Corn syrup is a syrup made from corn starch. It is commonly added to processed foods and soft drinks as a sweetener. In the United States, corn syrup comes in two varieties, light and dark. Light corn syrup is clarified, which removes all taste and color. Dark syrup is created with the addition of molasses and caramel color. Both types of syrup are often required in recipes for jam, jellies, frosting and other sweet items. If you don’t have light or dark corn syrup on hand, there are several substitutes that you can use that won’t affect your recipe.
Treacle is a syrup that is created during the process of refining sugar cane. If you live outside of the United States, especially in a British territory, you are likely to find the product in grocery stores. It is structurally very similar to light corn syrup and you can substitute the exact amount if your recipe calls for corn syrup.
Granulated white sugar can work as a substitute for corn syrup if the purpose of the corn syrup is to sweeten an item. Substitute the exact amount of sugar for corn syrup, such as 1 cup for 1 cup. But you will need to increase the recipe’s liquid by ¼ cup for every cup of granulated sugar that you use. While the granulated sugar will work as a sweetener, it will not fully mimic the texture of the corn syrup, so it wouldn’t be ideal for something that would be thickened by corn syrup, such as a pecan pie.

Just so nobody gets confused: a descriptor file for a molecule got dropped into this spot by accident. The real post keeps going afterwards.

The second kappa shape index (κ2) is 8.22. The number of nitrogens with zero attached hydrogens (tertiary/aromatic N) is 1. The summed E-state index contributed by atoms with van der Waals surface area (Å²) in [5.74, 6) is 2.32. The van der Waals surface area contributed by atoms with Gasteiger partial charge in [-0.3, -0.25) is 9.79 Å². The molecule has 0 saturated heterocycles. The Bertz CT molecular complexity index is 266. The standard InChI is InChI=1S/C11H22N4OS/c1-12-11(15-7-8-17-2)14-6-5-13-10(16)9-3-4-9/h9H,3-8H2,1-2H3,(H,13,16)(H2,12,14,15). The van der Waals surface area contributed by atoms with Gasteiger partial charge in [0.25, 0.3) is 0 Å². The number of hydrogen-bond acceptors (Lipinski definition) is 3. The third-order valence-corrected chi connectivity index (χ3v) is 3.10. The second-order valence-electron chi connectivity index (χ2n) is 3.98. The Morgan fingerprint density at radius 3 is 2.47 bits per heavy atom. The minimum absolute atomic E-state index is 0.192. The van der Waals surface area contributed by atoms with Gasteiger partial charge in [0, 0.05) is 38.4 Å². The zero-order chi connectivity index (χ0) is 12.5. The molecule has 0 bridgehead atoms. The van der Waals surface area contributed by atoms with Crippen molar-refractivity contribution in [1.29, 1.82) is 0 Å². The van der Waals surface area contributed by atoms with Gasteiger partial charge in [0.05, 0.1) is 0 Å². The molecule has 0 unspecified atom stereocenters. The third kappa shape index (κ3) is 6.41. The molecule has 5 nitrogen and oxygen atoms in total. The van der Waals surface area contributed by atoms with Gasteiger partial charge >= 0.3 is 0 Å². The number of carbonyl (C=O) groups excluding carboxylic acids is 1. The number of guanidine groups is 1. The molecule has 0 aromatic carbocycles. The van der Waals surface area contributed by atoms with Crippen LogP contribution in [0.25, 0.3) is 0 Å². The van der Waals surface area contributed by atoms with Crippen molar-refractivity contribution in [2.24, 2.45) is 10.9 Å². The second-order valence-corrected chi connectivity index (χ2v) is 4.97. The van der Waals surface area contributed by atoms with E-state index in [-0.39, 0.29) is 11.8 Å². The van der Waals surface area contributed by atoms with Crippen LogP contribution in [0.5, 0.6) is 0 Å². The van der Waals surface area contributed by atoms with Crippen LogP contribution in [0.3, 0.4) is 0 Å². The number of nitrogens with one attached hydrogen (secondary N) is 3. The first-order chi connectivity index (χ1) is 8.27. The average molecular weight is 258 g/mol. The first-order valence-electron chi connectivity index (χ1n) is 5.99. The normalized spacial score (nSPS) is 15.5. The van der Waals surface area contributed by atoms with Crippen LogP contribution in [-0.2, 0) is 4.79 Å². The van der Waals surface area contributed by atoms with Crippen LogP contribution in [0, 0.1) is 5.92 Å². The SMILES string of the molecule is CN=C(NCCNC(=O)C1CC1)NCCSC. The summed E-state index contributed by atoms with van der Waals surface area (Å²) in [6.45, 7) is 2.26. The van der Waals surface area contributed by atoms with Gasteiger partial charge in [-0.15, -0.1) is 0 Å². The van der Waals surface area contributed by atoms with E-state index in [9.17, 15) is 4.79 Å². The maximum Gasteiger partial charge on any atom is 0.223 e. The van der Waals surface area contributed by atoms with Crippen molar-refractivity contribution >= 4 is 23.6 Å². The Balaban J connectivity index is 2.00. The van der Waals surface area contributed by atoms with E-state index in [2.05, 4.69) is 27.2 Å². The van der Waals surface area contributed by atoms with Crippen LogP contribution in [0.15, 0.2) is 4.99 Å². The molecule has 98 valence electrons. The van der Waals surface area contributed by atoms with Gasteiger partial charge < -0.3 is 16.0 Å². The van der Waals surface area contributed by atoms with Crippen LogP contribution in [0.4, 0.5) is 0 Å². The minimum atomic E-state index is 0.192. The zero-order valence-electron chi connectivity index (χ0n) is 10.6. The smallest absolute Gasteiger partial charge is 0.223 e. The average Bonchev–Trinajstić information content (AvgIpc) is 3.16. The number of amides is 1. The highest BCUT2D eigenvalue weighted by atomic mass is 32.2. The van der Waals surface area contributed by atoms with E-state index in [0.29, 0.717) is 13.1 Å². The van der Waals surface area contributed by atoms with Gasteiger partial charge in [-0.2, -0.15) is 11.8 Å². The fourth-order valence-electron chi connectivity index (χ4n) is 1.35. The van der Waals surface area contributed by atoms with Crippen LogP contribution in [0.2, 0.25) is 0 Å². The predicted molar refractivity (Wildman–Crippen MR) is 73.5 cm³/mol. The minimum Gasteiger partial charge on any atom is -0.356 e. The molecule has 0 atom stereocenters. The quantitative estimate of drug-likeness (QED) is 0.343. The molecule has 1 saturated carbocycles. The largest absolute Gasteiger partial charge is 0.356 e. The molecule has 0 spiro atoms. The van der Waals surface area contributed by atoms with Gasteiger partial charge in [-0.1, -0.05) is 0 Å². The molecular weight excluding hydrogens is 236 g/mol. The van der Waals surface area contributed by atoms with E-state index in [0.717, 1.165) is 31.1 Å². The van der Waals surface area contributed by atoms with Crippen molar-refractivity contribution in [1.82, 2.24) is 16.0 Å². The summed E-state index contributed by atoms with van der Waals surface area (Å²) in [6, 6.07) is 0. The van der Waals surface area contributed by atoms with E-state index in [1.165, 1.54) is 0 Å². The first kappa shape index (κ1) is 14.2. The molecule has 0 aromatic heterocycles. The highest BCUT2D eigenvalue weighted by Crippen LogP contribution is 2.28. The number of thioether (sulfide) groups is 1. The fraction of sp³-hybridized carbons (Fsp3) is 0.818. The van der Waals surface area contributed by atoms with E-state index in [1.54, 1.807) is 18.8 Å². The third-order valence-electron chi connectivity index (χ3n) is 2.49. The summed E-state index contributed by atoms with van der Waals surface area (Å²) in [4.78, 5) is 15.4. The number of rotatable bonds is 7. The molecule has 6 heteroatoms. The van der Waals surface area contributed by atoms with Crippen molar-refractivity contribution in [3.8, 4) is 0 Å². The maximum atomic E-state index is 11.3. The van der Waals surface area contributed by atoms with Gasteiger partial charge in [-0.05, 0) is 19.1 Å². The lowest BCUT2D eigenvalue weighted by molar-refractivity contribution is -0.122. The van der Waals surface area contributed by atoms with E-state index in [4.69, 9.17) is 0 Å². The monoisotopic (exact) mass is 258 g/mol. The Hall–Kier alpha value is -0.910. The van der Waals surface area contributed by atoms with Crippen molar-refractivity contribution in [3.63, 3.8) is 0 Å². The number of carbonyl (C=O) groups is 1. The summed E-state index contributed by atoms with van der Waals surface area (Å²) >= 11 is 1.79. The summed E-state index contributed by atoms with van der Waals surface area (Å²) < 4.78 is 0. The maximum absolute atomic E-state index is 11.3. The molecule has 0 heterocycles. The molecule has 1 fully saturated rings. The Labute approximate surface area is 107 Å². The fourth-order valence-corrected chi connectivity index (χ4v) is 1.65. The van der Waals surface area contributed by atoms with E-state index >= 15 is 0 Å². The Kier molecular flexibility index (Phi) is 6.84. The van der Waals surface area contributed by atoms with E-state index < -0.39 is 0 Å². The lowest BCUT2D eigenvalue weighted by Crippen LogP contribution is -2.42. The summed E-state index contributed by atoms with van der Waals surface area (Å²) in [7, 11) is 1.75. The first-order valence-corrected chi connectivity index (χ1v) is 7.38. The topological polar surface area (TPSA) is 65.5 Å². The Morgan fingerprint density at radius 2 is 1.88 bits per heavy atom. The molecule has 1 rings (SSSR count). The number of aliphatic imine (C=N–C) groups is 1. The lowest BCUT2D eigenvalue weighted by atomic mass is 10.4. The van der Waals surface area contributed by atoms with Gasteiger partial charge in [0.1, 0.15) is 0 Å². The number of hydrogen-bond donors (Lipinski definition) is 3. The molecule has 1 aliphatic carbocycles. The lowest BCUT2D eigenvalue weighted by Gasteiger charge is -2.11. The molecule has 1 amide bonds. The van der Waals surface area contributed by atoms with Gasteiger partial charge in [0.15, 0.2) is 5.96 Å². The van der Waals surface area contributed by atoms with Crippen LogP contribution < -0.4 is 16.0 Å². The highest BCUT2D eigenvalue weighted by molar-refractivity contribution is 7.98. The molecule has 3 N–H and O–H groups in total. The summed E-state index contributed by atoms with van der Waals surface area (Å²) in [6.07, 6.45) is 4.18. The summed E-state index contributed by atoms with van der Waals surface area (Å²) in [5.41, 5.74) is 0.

Honey is another good substitute for corn syrup, and due to the variety of honey available, you can find a honey that is similar in color to either a light or dark corn syrup. The substitution is equal, such as 1 cup to 1 cup. While the texture is similar, honey does have a distinct taste, so it may not be ideal if the purpose of the corn syrup in your recipe is to just add sweetener and not flavor.
Light Corn Syrup and Molasses
If your recipe calls for dark corn syrup, but all you have on hand is light corn syrup, you can easily make dark corn syrup. Mix together 3/4 cup of light corn syrup with ¼ cup of light molasses. The resulting mixture will be similar to dark corn syrup in color, texture and taste.
References and ResourcesMayo Clinic: What are the Health Concerns About High-Fructose Corn Syrup?; Jennifer K. Nelson
O Chef: What is Corn Syrup?
Recipes 4 Us: Treacle
Joy of Baking: Baking Ingredient Substitution Table